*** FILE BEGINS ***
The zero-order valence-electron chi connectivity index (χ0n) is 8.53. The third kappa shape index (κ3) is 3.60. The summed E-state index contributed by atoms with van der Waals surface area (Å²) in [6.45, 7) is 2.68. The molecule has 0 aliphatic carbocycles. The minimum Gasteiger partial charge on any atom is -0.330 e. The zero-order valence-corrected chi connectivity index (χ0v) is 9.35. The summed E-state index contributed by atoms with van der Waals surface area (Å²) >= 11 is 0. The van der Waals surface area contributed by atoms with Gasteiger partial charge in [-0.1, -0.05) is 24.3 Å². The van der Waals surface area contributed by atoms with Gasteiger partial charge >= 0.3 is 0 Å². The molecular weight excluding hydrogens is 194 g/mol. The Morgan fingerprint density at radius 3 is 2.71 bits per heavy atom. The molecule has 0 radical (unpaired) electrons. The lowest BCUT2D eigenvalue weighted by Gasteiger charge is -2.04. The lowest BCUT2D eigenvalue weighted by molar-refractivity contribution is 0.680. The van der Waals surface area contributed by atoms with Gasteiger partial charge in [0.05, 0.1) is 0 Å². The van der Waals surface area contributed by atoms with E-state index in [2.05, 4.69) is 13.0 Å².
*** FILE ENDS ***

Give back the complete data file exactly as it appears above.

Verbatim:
The zero-order valence-electron chi connectivity index (χ0n) is 8.53. The third kappa shape index (κ3) is 3.60. The summed E-state index contributed by atoms with van der Waals surface area (Å²) in [6.45, 7) is 2.68. The molecule has 0 aliphatic carbocycles. The minimum Gasteiger partial charge on any atom is -0.330 e. The zero-order valence-corrected chi connectivity index (χ0v) is 9.35. The summed E-state index contributed by atoms with van der Waals surface area (Å²) >= 11 is 0. The van der Waals surface area contributed by atoms with Gasteiger partial charge in [-0.1, -0.05) is 24.3 Å². The van der Waals surface area contributed by atoms with Gasteiger partial charge >= 0.3 is 0 Å². The molecular weight excluding hydrogens is 194 g/mol. The Morgan fingerprint density at radius 3 is 2.71 bits per heavy atom. The molecule has 0 radical (unpaired) electrons. The lowest BCUT2D eigenvalue weighted by Gasteiger charge is -2.04. The lowest BCUT2D eigenvalue weighted by molar-refractivity contribution is 0.680. The van der Waals surface area contributed by atoms with Gasteiger partial charge in [0.05, 0.1) is 0 Å². The van der Waals surface area contributed by atoms with E-state index in [2.05, 4.69) is 13.0 Å².